The evidence for DXA body composition studies in patients who have a clinical condition associated with abnormal body composition includes several cross-sectional studies comparing DXA to other techniques. Relevant outcomes are symptoms and change in disease status. The available studies are primarily conducted in research settings and often use DXA body composition studies as a reference standard; these studies do not permit conclusions about accuracy of DXA for measuring body composition. More importantly, no studies were identified in which DXA body composition measurements were actively used in patient management. The evidence is insufficient to determine the effects of the technology on health outcomes.
The evidence for DXA body composition studies in patients who have a clinical condition managed by monitoring changes in body composition over time includes several prospective studies monitoring patients over time. Relevant outcomes are symptoms and change in disease status. The studies used DXA as a tool to measure body composition and were not designed to assess accuracy of DXA. None of the studies used DXA findings to make patient management decisions or addressed how serial body composition assessment might improve health outcomes. The evidence is insufficient to determine the effects of technology on health outcomes.
While DXA scans have become a valued research tool, it is unclear how information regarding body composition could be used in the active medical management of the patient to alter treatment decisions or improve health outcomes. No studies have been identified in the literature in which DXA body composition measurements were actively used in patient management, and studies have not reported data demonstrating the impact of body composition assessment on health outcomes. Therefore, the technique is considered investigational.
Bioelectrical impedance is based on the relationship between the volume of the conductor (i.e. human body), the conductor’s length (i.e. height), the components of the conductor (i.e. fat and fat-free mass), and its impedance. Estimates of body composition are based on the assumption that the overall conductivity of the human body is closely related to lean tissue. The impedance value is then combined with anthropomorphic data to give body compartment measures. The technique involves attaching surface electrodes to various locations on the arm and foot. Alternatively, the patient can stand on pad electrodes.
Studies indicate that BIA results were not as accurate, no matter which formula was used to do the calculations. For the general adult population, the relatively simple and inexpensive method of working out the BMI can produce results which are equal to, or even better, than the results of bioelectrical impedance analysis.
Based on review of the medical literature, there is currently no established role for whole body bioimpedance analysis for weight reduction or other indications. No studies have been identified in the literature in which bioimpedance analysis measurements were actively used in patient management, and studies have not reported data demonstrating the impact of body composition assessment on health outcomes. Further studies are needed to assess the clinical value of this testing.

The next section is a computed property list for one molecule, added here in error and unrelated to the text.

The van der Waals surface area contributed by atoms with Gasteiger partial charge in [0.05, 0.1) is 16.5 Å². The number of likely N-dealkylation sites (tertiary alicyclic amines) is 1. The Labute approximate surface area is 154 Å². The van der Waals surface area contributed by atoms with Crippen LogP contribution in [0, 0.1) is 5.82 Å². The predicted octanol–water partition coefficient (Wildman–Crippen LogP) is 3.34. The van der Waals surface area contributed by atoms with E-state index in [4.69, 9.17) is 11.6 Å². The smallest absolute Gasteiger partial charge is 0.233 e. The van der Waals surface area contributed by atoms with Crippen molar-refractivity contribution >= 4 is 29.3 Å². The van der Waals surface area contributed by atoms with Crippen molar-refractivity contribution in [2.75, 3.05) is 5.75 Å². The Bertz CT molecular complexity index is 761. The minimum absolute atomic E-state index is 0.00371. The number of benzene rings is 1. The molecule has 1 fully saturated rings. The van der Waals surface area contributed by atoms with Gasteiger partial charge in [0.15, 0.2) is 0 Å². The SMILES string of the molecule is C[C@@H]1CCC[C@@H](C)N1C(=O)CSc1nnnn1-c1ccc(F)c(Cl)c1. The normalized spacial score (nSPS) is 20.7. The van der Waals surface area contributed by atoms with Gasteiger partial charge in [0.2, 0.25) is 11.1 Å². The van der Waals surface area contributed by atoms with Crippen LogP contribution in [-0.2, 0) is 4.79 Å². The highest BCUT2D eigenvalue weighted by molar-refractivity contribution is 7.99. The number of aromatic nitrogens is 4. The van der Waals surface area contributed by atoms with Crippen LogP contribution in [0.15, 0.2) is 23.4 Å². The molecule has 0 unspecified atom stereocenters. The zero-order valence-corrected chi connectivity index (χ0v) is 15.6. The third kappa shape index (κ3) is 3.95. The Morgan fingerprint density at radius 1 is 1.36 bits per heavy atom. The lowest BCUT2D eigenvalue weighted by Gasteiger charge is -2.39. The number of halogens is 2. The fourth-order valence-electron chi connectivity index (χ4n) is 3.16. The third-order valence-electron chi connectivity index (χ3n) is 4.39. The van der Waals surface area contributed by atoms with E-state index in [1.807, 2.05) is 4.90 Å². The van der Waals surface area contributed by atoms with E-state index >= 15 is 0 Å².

In 2013, The International Society for Clinical Densitometry (ISCD) issued a statement on use of DXA body composition. The statement included the following ISCD official positions regarding the use of DXA total body composition with regional analysis:
The U.S. Preventative Services Task Force (USPSTF) does not recommend DXA for body compositions analysis. In 2012, USPSTF recommended screening all adults for obesity with BMI. Its 2010 recommendation on obesity in children and adolescents recommends screening all children older than 6 years old using BMI.
In 2013, the ACC/AHA/TOS issued a guideline for the management of overweight and obesity in adults and the summary of recommendations for obesity state, “identifying patients who need to lose weight (BMI and waist circumference), measure height and weight and calculate BMI at annual visits or more frequently. Measure weight circumference at annual visits or more frequently in overweight and obese adults.”
This guideline mentions no role of whole body DEXA/DXA or bioimpedance analysis in the assessment and management of overweight and obese adults.
In 2014, NICE issued a guideline on obesity: identification, assessment and management. The guideline included the following: “measures of overweight and obesity adult and children do not use bioimpedance as a substitute for BMI as a measure of general adiposity.”
Whole body dual x-ray absorptiometry (DXA) and whole body bioelectrical impedance analysis (BIA) for body composition studies/assessment is considered investigational for all indications.
Based on the peer reviewed medical literature there is insufficient evidence to support the use of whole body DXA and whole body bioelectrical impedance analysis (BIA) for the purpose of determining body composition. It is unclear how information regarding body composition could be used in the active medical management of the patient to alter treatment decisions or improve health outcomes. Well-designed studies evaluating the diagnostic accuracy and clinical utility of this testing are lacking. Therefore, these techniques are considered investigational.